A Bad Case of Stripes 

 

A Bad Case of Stripes 

Author/illustrator -David Shannon 

Genre- Children’s literature 

Published-1998 

Publisher-Blue Sky Press (Scholastic Press) 

Ages:5-9 

Rating-4.3/5 

What do you do when you wake up one morning covered head to toe in thick, colorful stripes? What if your body reacts to the whims and fancies of people, including your schoolmates, doctors, herbalist, and gurus? 

They call out a design, and your skin, in a mad rush, erupts in patterns, colors, and shapes, like a circus performer taking requests. And faster than one can jump from one TV channel to another. 

From polka dots, Star-Spangled Banner of red and white, to sprouting roots, berries, furry feathers, and even a long tail, poor Camilla Cream endures it all. She even merges into the room only because an environmentalist suggests ‘deep breaths and becoming one with the room’ could be the cure of her strange ailment, after all. 

The story is gripping and fast-paced. It’s an edge-of-the-seat thriller in the picture book category. The suspense keeps mounting, and no remedy is in sight. The vibrant, realistic illustrations and Camilla’s facial expressions of deep horror and misery start reflecting on your little one’s face as you go ahead. The five-year-old didn’t want to read further at one point in the story, as Camilla’s predicament got too much for her to handle. But the mystery fan in her wanted to keep treading. 

Camilla soon becomes a laughingstock and ends up getting ‘squeezed and jabbed, tapped and tested’ by clueless adults. The dilemma concludes when an old lady with Lima beans appears to Camilla’s aid. 

Camilla has a deep connection with Lima beans. Will she accept it? Will that save her from her terrible circumstances? Did she create the horror for herself? 

Shannon plots a beautiful mystery for children with profound lessons of peer pressure, self-denial, and self-images ingrained in the plot. The denouement unravels the puzzle, and children have that ‘aha’ moment as they realize the cause of it all. 

At first, the plot and illustrations may seem a bit spooky to the sensitive kids, but these delicate hearts need it the most. Conforming to peer pressure and hiding one’s true self begins much earlier than the presumed teenage years.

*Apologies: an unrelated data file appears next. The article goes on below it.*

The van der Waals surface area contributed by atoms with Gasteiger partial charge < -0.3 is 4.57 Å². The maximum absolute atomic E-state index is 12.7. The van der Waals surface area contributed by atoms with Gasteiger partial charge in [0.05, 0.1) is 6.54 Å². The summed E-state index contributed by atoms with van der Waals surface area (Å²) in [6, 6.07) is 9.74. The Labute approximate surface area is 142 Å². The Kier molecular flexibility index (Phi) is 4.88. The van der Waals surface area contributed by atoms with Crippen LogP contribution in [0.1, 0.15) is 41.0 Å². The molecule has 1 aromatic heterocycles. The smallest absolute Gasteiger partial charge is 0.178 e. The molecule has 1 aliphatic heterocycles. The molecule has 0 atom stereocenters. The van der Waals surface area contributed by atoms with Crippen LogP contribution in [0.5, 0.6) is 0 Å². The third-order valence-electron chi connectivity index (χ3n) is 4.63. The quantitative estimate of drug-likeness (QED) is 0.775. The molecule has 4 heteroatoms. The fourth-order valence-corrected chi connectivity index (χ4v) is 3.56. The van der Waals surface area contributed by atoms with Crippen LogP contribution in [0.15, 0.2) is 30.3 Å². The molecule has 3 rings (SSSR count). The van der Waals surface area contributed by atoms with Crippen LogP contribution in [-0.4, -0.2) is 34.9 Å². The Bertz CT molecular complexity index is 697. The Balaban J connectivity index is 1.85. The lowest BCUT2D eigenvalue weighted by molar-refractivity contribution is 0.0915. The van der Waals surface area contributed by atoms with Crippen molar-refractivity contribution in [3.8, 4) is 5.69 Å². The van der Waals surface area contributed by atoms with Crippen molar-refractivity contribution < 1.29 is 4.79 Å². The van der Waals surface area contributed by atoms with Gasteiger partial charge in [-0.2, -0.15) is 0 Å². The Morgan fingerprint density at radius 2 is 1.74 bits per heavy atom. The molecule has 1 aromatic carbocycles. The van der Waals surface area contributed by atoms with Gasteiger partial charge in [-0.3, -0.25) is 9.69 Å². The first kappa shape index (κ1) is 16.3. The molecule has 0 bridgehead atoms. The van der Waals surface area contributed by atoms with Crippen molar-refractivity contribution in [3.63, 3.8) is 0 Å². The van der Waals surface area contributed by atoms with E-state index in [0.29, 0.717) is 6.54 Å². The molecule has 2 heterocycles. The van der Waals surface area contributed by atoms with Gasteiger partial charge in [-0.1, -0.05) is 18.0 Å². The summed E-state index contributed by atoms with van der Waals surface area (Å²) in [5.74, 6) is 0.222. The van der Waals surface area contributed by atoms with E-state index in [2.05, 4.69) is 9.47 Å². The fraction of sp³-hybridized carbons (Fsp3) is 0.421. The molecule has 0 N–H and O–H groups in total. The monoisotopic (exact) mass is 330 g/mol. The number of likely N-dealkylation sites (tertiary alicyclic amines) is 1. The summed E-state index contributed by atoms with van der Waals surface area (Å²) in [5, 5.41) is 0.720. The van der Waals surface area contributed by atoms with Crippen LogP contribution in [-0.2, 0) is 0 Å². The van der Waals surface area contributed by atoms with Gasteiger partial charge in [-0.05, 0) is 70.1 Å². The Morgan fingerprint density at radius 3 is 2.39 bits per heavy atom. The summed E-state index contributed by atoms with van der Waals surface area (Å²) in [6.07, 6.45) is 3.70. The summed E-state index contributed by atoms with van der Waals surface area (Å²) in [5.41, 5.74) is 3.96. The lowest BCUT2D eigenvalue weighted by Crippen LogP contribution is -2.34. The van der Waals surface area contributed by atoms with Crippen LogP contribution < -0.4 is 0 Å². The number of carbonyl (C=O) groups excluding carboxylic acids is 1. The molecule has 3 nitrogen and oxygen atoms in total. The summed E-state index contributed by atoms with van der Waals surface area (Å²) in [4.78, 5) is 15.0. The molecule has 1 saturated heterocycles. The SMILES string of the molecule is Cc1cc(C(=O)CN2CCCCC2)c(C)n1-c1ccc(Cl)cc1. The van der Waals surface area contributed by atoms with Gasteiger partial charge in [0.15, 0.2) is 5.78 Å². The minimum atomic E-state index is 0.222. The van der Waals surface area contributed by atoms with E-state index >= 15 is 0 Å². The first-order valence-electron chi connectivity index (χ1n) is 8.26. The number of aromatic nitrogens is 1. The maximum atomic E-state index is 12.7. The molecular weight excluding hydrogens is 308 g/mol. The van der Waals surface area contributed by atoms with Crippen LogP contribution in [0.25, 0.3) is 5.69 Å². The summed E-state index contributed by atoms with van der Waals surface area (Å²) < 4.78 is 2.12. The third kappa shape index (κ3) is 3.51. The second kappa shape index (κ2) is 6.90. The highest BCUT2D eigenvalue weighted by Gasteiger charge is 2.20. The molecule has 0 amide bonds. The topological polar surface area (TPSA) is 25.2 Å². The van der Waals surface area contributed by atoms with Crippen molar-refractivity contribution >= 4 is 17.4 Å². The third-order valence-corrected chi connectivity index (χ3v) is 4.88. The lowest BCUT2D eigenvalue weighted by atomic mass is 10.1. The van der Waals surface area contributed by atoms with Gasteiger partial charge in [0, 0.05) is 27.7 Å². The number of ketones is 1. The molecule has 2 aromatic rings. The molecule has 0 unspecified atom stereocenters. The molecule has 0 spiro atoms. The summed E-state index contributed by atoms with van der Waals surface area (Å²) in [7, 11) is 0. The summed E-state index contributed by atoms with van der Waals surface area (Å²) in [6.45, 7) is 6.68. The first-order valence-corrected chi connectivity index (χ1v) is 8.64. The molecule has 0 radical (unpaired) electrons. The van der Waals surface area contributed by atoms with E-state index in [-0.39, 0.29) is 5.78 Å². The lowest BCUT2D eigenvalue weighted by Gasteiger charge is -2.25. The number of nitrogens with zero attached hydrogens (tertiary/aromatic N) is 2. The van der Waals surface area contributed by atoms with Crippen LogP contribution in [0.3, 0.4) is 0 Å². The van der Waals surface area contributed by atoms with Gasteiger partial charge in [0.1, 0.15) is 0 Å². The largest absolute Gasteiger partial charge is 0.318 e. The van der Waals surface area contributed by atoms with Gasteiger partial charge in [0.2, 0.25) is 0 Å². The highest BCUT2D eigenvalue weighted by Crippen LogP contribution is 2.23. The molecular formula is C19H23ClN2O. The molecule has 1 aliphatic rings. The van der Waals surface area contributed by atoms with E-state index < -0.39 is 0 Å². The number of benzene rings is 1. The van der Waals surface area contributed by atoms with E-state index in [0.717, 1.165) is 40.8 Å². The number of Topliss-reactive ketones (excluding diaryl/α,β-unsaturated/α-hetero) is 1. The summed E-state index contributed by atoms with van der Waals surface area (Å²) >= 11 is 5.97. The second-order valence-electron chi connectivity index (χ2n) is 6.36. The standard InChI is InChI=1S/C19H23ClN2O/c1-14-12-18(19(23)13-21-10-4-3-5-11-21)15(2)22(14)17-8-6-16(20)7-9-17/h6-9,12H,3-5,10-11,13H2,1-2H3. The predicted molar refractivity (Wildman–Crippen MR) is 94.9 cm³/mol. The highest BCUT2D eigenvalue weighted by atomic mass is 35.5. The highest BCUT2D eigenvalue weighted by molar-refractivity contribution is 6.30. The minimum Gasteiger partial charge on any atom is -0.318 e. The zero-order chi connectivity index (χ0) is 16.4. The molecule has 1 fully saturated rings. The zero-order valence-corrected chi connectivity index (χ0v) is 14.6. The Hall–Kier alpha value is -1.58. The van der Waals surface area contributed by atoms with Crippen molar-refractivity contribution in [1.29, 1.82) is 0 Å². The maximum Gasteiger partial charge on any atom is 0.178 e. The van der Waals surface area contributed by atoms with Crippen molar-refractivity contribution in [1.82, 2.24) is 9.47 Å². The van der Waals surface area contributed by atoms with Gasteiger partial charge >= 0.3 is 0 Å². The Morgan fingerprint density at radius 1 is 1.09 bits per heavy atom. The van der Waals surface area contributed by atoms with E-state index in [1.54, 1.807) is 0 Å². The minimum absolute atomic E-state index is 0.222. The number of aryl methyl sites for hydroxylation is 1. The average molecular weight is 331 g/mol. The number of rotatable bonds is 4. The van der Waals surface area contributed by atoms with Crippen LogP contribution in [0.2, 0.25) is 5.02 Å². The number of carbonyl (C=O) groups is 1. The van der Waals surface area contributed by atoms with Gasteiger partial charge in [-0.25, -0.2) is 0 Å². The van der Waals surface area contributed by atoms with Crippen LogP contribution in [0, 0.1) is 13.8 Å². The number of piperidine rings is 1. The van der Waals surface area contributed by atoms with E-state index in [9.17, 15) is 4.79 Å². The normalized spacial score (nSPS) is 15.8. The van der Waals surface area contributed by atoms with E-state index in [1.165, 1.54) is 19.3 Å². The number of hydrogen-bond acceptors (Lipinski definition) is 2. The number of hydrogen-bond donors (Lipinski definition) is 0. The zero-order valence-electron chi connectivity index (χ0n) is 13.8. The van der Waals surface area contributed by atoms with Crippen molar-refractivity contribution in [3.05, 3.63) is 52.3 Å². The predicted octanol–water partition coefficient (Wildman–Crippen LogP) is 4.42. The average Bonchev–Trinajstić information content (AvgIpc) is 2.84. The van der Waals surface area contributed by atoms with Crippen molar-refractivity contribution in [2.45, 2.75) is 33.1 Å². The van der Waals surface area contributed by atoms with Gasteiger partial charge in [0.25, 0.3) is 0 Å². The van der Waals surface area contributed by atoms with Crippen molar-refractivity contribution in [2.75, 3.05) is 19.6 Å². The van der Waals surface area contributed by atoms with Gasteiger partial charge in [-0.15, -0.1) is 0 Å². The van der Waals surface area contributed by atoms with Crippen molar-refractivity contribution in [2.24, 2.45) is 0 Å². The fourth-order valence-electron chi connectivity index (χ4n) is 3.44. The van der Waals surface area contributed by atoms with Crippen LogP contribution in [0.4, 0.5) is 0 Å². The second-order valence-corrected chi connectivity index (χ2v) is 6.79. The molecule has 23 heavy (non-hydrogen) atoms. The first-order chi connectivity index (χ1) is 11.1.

We’ve read the book at least four times, and I know we will return to it again. The lessons of self-acceptance cannot be repeated enough. The spook factor has entirely disappeared with frequent readings—replaced by laughter and joy, as the kids already know that Camilla is heading towards a happy ending. 

Shannon conveys that loving oneself- being weird, unconventional, and standing out amongst the crowd is okay, and why it is okay to be not liked by everyone.

That’s a profound concept, and I have seen adults struggling with that most fundamental principle. 

Final verdict- 

Go for this gorgeous book to plant the seeds of self-love early on! 

Maybe the message will take roots in some remote corner of your child’s brain, making them accept their weirdness and quirks a tad bit easier. 

As for summarizing the book in one line, I can just say: 

Be weird. Be whacko. Own your magic. 

Positive Message
Vibrant Illustrations
Need parental guidance/ can be scary for the little ones

Go for this gorgeous book to plant the seeds of self-love early on!  Maybe the message will take roots in some remote corner of your child’s brain, making them accept their weirdness and quirks a tad bit easier.  As for summarizing the book in one line, I can just say:  Be weird. Be whacko. Own your magic. 

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